I picked this up on a total whim and didn't open it until I needed reading material while waiting at the doctor's office.
Then I ended up reading most of it while on "typing breaks" at work. (I do have RSI, but perhaps I did sneak in more chapters than strictly necessarily...)
It's grim and gritty and unflinching and just a touch of wry, set in a world where people swear, "Thanatos!" and wraiths operate the elevators. I think I got captivated when the main character, Police Lieutenant Donal Riordan, is in a hurry to get out of his 27th-floor office and elsewhere. The cleaners happen to be working on the windows, so he grabs some liquid-metal gloves, jumps out, and grabs the cleaners' cable to slide on down. The convenient taxi starts to speed away when its driver sees him, but:
Just then a dark shape shot into the road from beyond the HQ steps. Amber eyes blazed and the taxi screeched to a halt, rocking on its suspension.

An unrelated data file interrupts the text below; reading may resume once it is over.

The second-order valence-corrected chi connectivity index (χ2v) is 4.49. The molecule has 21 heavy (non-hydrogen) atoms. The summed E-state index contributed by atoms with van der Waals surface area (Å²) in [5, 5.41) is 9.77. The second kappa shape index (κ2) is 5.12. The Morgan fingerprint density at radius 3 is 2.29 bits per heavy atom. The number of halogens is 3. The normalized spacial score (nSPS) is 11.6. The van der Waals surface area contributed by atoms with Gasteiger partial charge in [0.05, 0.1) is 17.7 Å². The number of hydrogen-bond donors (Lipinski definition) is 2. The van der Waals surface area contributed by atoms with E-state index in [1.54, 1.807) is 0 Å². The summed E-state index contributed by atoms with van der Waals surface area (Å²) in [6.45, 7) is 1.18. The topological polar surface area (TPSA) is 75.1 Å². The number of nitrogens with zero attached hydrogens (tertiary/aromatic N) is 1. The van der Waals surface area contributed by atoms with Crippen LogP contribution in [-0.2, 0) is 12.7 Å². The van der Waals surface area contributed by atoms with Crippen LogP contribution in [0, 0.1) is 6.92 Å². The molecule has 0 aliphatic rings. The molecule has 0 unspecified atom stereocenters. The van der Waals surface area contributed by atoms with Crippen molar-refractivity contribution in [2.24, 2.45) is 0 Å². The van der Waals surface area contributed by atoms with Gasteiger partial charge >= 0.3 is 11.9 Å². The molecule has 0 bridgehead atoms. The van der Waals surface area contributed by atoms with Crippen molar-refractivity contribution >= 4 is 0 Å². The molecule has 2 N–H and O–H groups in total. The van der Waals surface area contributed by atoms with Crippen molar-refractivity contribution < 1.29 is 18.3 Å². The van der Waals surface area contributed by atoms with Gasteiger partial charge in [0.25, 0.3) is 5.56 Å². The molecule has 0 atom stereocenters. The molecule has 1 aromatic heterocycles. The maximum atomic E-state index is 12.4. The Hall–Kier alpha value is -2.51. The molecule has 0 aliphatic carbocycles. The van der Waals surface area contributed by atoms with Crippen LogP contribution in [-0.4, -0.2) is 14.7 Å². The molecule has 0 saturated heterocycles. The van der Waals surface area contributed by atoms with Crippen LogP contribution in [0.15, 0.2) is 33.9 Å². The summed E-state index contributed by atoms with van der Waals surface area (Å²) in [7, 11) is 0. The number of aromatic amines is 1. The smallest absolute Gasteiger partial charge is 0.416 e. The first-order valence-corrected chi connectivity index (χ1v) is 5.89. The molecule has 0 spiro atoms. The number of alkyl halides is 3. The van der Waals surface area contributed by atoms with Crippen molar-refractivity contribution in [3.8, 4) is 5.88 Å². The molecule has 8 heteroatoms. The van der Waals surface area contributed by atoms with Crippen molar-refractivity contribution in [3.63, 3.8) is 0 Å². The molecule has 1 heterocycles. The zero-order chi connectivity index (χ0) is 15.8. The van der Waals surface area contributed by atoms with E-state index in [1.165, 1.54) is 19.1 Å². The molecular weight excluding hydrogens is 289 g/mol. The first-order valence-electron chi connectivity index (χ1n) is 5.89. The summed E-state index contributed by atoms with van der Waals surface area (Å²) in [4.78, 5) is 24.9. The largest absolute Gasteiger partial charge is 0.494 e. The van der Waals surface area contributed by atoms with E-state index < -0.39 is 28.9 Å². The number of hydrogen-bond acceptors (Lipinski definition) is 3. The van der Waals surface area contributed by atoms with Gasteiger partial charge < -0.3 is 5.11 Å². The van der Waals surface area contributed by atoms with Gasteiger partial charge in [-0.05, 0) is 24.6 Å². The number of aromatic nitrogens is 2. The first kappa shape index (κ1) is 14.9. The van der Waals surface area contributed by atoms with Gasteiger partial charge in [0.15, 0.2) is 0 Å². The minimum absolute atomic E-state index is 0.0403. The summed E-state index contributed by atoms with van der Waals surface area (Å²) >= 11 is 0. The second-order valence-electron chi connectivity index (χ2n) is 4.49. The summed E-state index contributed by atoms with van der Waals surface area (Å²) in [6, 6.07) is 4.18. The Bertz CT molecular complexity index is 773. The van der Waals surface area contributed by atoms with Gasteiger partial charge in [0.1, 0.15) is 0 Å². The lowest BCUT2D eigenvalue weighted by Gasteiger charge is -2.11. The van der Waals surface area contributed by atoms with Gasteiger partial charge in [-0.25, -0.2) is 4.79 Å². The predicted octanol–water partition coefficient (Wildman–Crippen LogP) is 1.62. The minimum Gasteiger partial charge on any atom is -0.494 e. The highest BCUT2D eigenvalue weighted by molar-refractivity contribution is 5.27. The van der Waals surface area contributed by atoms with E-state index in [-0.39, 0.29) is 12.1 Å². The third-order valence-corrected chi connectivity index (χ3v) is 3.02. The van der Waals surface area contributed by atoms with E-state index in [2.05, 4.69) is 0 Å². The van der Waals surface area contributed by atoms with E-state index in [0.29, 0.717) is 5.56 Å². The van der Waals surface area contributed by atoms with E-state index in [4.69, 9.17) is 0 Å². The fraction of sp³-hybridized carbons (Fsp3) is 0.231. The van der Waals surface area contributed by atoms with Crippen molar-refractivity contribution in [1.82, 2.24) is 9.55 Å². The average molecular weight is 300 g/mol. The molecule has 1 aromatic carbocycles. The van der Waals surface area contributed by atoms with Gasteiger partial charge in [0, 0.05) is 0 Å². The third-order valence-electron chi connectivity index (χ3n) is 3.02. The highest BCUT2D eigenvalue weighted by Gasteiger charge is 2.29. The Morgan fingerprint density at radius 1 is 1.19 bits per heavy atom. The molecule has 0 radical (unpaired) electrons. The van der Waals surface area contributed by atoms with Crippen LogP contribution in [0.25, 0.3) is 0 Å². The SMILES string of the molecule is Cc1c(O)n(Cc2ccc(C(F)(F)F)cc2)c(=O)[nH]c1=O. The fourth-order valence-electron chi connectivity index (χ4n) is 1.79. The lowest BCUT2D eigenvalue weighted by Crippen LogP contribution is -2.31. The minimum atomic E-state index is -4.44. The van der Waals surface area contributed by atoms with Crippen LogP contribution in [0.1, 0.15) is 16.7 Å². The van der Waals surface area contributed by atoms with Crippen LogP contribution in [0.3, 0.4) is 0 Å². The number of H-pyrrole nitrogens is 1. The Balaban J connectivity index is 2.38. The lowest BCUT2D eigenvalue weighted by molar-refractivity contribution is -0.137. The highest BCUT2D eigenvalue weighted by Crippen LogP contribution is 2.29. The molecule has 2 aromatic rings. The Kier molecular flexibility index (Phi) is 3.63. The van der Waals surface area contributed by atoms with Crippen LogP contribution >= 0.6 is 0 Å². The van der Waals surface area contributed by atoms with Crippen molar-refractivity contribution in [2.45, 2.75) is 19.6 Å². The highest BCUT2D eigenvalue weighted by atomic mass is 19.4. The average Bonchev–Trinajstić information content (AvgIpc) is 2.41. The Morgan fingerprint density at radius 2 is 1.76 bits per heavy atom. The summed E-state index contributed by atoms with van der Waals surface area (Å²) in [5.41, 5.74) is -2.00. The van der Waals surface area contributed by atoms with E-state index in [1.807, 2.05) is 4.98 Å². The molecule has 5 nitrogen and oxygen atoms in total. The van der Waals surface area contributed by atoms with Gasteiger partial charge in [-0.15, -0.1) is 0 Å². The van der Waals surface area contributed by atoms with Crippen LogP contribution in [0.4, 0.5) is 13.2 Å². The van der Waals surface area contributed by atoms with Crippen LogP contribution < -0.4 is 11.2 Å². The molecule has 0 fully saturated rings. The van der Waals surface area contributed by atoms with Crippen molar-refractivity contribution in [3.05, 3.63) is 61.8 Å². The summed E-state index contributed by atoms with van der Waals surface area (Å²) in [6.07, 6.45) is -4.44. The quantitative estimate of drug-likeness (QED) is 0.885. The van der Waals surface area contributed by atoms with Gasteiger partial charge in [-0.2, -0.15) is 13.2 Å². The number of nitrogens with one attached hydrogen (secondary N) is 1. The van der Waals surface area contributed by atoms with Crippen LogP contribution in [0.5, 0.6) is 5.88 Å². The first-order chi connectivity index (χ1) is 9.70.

One of the police deathwolves kindly stops the taxi for Donal.
Donal is good at his job but hardly perfect; I was astonished at the level of screw-up Meaney allowed him, which in its way was the climax of the book for me. But that event has repercussions throughout the rest of the story, handled with surprising deftness despite its repetitive reappearances.
I actually objected a bit whenever the POV swung over to other characters, because I was that focused on Donal, but let's say that I got my comeuppance for that.
I'm anxious about the sequel, which I'll read but I think may have been set up for disappointment. We'll see.